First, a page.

Family Can’t Sue Police After Faulty Raid
Posted on Jun 23 2009
Police, armed with a search warrant, broke down the door of a Hartford home. They ransacked the apartment, pointed guns at family members and even helped themselves to the occupants’ food. Only one problem: they raided the wrong residence, a fact that even authorities later conceded.
One might think that the occupants would be able to sue for damages after such an unwarranted intrusion, but a recent decision in a Connecticut federal court says otherwise.
After staking out the neighborhood, Hartford police obtained a search warrant in May 2005 from Judge Christine Keller on the suspicion of illegal drug sales on the second floor of a building on Belden Street in Hartford.
Detective Martin Miller and a group of other officers arrived at the door of the second floor apartment. The officers yelled, “Hartford police, search warrant, search warrant, Hartford police.”
After a few seconds, the detectives knocked the door down with a battering ram and entered the apartment with their guns drawn, according to court records.
Rosa Pina and Moses Torres were handcuffed, but their three young children were not. According to the court records, the detectives proceeded to search the apartment, tossing about the occupants’ belongings as they moved through the rooms. The detectives reportedly screamed profanities and threatened to shoot anybody who moved.
The plaintiffs claim that one of the children was in bed sleeping and awoke to the barrel of a gun being pointed in her face.
The plaintiffs further claim that the police officers went into the kitchen and helped themselves to some food. The search lasted for about an hour.
No drugs were found in the apartment. Although police claimed they were seeking a man named Moses, the Moses who resided in that apartment did not fit the description of the Moses named in the search warrant. Moses Torres informed police that another Moses lived upstairs on the third floor.
The plaintiffs claim that police acknowledged that they must have searched the wrong apartment when they left. The family later hired a lawyer, Hartford’s A. Paul Spinella, in hopes of righting a wrong.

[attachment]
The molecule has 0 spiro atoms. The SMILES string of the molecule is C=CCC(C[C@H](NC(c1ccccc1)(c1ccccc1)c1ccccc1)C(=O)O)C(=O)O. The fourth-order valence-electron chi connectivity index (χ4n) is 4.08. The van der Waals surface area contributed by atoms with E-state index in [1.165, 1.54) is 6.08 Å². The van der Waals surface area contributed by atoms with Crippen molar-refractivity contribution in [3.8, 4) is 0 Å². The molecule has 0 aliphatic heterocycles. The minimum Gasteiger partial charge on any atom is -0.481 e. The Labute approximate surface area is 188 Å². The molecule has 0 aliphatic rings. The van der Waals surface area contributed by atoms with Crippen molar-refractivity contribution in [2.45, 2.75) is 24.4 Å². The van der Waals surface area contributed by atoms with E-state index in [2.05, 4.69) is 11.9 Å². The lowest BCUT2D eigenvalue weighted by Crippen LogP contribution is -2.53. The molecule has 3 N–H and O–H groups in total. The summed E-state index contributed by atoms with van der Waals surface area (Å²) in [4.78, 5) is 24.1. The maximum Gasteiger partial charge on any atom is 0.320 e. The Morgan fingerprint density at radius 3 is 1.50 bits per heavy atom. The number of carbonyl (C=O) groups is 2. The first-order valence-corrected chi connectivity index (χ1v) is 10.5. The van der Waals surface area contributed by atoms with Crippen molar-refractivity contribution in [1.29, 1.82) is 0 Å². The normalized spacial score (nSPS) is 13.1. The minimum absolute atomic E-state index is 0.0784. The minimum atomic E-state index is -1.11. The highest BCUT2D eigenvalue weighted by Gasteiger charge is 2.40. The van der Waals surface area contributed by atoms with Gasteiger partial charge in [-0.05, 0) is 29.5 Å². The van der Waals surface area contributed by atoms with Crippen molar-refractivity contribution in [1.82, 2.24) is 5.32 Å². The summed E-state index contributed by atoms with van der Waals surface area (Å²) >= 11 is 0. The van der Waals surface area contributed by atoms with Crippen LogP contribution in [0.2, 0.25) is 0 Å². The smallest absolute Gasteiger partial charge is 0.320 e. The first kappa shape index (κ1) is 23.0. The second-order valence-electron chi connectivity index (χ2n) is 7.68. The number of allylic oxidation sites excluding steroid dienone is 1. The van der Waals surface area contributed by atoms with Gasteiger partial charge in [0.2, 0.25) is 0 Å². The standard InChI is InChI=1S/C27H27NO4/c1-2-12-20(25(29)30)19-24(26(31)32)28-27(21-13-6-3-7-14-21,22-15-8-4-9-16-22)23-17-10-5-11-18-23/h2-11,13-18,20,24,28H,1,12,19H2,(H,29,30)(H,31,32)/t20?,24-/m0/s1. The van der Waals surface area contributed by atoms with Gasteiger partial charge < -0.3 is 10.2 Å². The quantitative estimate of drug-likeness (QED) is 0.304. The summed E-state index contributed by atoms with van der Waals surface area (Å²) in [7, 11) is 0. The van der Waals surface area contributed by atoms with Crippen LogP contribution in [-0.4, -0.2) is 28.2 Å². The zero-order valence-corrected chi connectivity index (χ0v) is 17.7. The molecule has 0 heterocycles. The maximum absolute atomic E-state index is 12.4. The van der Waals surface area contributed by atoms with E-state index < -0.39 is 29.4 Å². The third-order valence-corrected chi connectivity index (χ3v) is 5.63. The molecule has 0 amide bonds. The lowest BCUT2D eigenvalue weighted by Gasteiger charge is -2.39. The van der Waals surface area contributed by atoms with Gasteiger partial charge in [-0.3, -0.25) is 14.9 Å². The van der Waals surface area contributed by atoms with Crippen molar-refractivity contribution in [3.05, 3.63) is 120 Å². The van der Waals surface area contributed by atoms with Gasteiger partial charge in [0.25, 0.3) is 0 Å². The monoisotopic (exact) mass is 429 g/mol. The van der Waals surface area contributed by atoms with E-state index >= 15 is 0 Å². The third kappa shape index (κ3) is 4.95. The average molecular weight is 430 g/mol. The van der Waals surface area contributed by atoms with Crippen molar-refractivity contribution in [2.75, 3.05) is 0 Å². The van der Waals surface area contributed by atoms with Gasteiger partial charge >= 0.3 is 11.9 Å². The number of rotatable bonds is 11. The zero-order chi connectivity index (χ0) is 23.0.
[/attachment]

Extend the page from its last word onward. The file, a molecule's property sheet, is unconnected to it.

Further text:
“I represent a very hard working decent family – a couple with young children,” said Spinella. “It was a full-scale drug raid and they had the wrong apartment and admitted they had the wrong apartment.
“They trashed the apartment and caused damage to the young kids,” continued Spinella. “There was real psychological harm documented in medical reports.”
So Spinella filed a lawsuit in U.S. District Court against the city of Hartford claiming the family’s Fourth Amendment rights had been violated. Specifically, they alleged unreasonable search and seizure and excessive force.
The City of Hartford, represented by attorney Michael Collins of Halloran & Sage, alleged that both claims were without merit and filed a motion for summary judgment. In late April, District Judge Janet C. Hall granted the city’s motion and dismissed the lawsuit.
Hall reasoned that the issuance of the search warrant was reasonable given that a confidential informant claimed to have purchased drugs on the second floor of the building and police independently saw “drug dependent persons climb the stairs to the second floor and then exit within a few minutes.”
In denying the claim for excessive force, Hall wrote in her opinion that “the fact that the officers had their guns drawn and pointed at the plaintiffs is not unreasonable during the execution of a search warrant.”
Further, Hall said the plaintiffs did not bring forth enough evidence regarding property damage or any case law showing that the threat of force or the use of profanities constitutes excessive force. Hall also said there was no prior case law regarding the consumption of a family’s food during a search warrant.
“We’re distressed we never got a chance to present this to a jury but we’re not giving up the claim,” Spinella told the Law Tribune.
Spinella has filed a motion to Hall to reconsider the case. He said that despite the existence of a valid search warrant, he took on the case because he felt “there were real damages here.”
“You would think we’d still have a claim for misconduct for what took place in the apartment itself,” said Spinella. “Just because an officer has a warrant doesn’t mean you get to run roughshod through the apartment.”
Spinella said the best-case scenario would be for the city to make a settlement offer.
Collins, the lawyer representing the city of Hartford, declined comment for this article, citing that it’s ongoing litigation due to Spinella’s appeal efforts.
By CHRISTIAN NOLAN